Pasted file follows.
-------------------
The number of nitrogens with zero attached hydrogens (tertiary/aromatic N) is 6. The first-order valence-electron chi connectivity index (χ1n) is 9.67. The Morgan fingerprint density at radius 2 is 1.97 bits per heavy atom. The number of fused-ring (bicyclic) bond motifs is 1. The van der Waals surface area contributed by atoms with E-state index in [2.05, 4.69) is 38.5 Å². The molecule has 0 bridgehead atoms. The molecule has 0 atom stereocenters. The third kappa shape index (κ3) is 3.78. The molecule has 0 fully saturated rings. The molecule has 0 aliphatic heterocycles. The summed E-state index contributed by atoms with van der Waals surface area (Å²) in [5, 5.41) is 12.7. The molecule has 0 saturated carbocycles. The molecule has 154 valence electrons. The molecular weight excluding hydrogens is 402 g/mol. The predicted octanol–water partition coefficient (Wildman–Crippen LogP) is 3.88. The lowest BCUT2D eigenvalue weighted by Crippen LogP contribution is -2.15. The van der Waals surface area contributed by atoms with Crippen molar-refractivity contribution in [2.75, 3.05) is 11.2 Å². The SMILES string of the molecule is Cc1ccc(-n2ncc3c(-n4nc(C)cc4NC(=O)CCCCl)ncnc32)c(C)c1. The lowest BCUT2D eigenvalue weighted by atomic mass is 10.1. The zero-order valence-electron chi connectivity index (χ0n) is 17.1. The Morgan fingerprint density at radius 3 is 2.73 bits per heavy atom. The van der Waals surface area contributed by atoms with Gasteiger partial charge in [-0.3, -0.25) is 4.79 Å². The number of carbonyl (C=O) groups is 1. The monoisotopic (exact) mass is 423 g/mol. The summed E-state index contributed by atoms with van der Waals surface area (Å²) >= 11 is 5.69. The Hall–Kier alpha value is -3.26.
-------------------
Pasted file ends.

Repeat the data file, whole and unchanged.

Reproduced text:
The number of nitrogens with zero attached hydrogens (tertiary/aromatic N) is 6. The first-order valence-electron chi connectivity index (χ1n) is 9.67. The Morgan fingerprint density at radius 2 is 1.97 bits per heavy atom. The number of fused-ring (bicyclic) bond motifs is 1. The van der Waals surface area contributed by atoms with E-state index in [2.05, 4.69) is 38.5 Å². The molecule has 0 bridgehead atoms. The molecule has 0 atom stereocenters. The third kappa shape index (κ3) is 3.78. The molecule has 0 fully saturated rings. The molecule has 0 aliphatic heterocycles. The summed E-state index contributed by atoms with van der Waals surface area (Å²) in [5, 5.41) is 12.7. The molecule has 0 saturated carbocycles. The molecule has 154 valence electrons. The molecular weight excluding hydrogens is 402 g/mol. The predicted octanol–water partition coefficient (Wildman–Crippen LogP) is 3.88. The lowest BCUT2D eigenvalue weighted by Crippen LogP contribution is -2.15. The van der Waals surface area contributed by atoms with Crippen molar-refractivity contribution in [2.75, 3.05) is 11.2 Å². The SMILES string of the molecule is Cc1ccc(-n2ncc3c(-n4nc(C)cc4NC(=O)CCCCl)ncnc32)c(C)c1. The lowest BCUT2D eigenvalue weighted by atomic mass is 10.1. The zero-order valence-electron chi connectivity index (χ0n) is 17.1. The Morgan fingerprint density at radius 3 is 2.73 bits per heavy atom. The van der Waals surface area contributed by atoms with Gasteiger partial charge in [-0.3, -0.25) is 4.79 Å². The number of carbonyl (C=O) groups is 1. The monoisotopic (exact) mass is 423 g/mol. The summed E-state index contributed by atoms with van der Waals surface area (Å²) >= 11 is 5.69. The Hall–Kier alpha value is -3.26.